"Nanokicking" Stem Cells Offers Cheaper And Easier Way To Grow New Bone

Researchers in Scotland have developed a new method that coaxes stem cells into growing new bone by "nanokicking" them 1,000 times per second. They suggest the technology is cheaper and easier to implement than the current methods and opens the door to new ways of treating bone conditions like stress fractures, spinal traumas and osteoporosis.

Matt Dalby from the Centre for Cell Engineering at the University of Glasgow, and colleagues, write about their work in a study that was published recently in the journal ACS Nano.

In a statement released this week, Dalby says their new method offers a simple way of "converting adult stem cells from the bone marrow into bone-making cells on a large scale without the use of cocktails of chemicals or recourse to challenging and complex engineering".


Mesenchymal Stem Cells



Mesenchymal stem cells (MSCs) are adult stem cells that occur naturally in the body and have the potential to form cells that make up certain tissue types such as bone, cartilage, ligament, tendon and muscle.

Scientists have found it is possible to grow these tissue types in the lab by isolating MSCs and culturing them in an environment that simulates that which occurs naturally in the human body.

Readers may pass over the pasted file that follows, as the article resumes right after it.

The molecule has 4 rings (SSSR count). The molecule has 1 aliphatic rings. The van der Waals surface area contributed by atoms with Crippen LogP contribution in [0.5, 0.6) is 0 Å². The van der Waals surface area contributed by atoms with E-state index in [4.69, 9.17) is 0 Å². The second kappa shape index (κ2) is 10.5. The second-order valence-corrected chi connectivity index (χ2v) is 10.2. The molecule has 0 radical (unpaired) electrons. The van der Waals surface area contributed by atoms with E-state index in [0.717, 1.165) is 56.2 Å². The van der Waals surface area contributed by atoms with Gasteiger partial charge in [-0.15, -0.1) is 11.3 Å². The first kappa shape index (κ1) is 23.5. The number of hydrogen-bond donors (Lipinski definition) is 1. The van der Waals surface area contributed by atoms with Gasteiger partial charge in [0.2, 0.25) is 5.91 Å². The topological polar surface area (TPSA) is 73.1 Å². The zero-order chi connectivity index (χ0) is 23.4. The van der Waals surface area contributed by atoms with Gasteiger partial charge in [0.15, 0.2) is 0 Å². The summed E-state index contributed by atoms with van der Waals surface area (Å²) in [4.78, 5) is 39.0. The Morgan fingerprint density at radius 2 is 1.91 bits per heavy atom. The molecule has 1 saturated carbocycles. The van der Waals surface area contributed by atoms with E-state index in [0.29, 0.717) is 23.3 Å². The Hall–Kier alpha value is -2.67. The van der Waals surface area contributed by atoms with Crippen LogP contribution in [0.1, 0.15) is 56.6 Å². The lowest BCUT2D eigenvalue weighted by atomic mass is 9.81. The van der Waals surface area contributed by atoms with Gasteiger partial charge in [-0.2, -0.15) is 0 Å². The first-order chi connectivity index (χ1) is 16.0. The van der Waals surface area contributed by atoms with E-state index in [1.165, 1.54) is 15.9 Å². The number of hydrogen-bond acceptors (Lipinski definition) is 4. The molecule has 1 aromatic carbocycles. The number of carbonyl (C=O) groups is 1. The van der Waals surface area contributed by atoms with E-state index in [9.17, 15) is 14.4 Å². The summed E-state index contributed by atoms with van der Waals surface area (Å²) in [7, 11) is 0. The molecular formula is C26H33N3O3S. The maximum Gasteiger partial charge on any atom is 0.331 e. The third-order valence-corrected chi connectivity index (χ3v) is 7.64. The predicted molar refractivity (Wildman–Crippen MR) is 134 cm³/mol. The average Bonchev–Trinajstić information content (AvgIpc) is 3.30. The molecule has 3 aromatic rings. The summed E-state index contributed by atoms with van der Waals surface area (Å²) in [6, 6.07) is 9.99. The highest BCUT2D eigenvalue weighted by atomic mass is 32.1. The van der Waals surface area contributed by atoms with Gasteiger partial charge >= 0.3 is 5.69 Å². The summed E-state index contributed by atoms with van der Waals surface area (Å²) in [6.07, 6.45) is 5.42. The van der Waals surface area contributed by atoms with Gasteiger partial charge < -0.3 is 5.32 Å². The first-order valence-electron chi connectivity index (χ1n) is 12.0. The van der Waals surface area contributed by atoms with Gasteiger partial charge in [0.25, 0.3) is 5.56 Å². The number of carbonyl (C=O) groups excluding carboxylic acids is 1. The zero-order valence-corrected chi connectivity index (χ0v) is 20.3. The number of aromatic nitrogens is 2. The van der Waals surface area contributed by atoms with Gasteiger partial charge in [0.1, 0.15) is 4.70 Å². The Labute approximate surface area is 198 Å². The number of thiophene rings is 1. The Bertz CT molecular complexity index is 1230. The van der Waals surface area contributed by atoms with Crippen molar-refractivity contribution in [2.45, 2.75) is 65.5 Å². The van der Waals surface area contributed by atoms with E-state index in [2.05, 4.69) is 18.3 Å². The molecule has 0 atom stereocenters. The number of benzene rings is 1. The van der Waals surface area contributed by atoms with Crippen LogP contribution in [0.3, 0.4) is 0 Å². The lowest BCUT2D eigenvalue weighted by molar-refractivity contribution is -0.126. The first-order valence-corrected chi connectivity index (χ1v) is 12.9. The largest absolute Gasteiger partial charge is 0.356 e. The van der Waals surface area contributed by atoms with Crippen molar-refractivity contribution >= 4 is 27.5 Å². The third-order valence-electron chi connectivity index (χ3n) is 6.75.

But current methods of coaxing the stem cells to differentiate are notoriously problematic and require expensive and highly engineered materials or complex chemical cocktails.


Nanokicking



Dalby and colleagues have developed a new technique for coaxing MSCs that uses "nanoscale sinusoidal mechanotransductive protocols", a term they have shortened to "nanokicking".

Nanokicking replicates a vibration that occurs in the membranes of bone cells when they stick together to form new bone naturally in the body.

The vibration, which has a frequency of 1,000 times per second, is thought to promote bone formation by encouraging signals between bone cells.

In the lab, the stem cells are about 5-30 nanometers apart when they receive their "nanokicking" at 1,000 times per second.


An Unlikely Match: Cell Biologists and Astrophysicists



To deliver the nanokick precisely and at the right frequency, the researchers use an incredibly precise technique called laser interferometry, which is more commonly seen in the astrophysic lab to detect tiny ripples made by gravitational waves in space-time.

In a remarkable example of collaboration between widely different disciplines, Dalby and fellow cell engineer Adam Curtis, also of the University of Glasgow, worked with astrophysicist Stuart Reid from the University of the West of Scotland's Thin Film Centre to adapt the laser interferometer for the study.



Reid explains:

"Linking stem cell research with expertise from the field of gravitational wave astronomy, where we have developed instrumentation that can measure length changes almost million times smaller than the diameter of a proton, have enabled this unique research field to emerge."



Dalby adds:

"Multidisciplinary research is tricky as researchers need to learn new scientific languages, however, this collaboration between cell biologists and astrophysicists - an unlikely pairing - has yielded new insight as to how bone stem cells work."